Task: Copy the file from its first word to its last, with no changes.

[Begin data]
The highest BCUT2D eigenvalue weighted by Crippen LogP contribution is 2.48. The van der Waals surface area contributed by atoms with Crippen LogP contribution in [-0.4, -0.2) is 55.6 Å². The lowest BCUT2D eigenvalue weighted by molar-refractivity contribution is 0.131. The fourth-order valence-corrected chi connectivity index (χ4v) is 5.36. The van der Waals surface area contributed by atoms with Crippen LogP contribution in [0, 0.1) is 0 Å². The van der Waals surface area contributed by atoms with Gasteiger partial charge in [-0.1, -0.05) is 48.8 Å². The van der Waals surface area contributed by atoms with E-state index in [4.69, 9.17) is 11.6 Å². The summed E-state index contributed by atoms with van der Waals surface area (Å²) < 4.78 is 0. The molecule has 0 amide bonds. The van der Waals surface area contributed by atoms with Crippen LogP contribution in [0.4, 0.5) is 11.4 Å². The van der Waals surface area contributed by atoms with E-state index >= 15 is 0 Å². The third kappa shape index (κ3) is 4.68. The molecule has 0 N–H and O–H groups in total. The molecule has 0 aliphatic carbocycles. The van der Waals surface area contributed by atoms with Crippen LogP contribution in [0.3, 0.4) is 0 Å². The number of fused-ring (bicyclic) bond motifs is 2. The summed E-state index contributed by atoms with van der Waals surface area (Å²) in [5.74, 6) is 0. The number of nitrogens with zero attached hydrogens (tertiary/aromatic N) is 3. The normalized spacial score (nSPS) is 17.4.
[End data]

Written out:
The highest BCUT2D eigenvalue weighted by Crippen LogP contribution is 2.48. The van der Waals surface area contributed by atoms with Crippen LogP contribution in [-0.4, -0.2) is 55.6 Å². The lowest BCUT2D eigenvalue weighted by molar-refractivity contribution is 0.131. The fourth-order valence-corrected chi connectivity index (χ4v) is 5.36. The van der Waals surface area contributed by atoms with Crippen LogP contribution in [0, 0.1) is 0 Å². The van der Waals surface area contributed by atoms with Gasteiger partial charge in [-0.1, -0.05) is 48.8 Å². The van der Waals surface area contributed by atoms with E-state index in [4.69, 9.17) is 11.6 Å². The summed E-state index contributed by atoms with van der Waals surface area (Å²) < 4.78 is 0. The molecule has 0 amide bonds. The van der Waals surface area contributed by atoms with Crippen LogP contribution in [0.4, 0.5) is 11.4 Å². The van der Waals surface area contributed by atoms with E-state index >= 15 is 0 Å². The third kappa shape index (κ3) is 4.68. The molecule has 0 N–H and O–H groups in total. The molecule has 0 aliphatic carbocycles. The van der Waals surface area contributed by atoms with Crippen LogP contribution in [0.3, 0.4) is 0 Å². The number of fused-ring (bicyclic) bond motifs is 2. The summed E-state index contributed by atoms with van der Waals surface area (Å²) in [5.74, 6) is 0. The number of nitrogens with zero attached hydrogens (tertiary/aromatic N) is 3. The normalized spacial score (nSPS) is 17.4.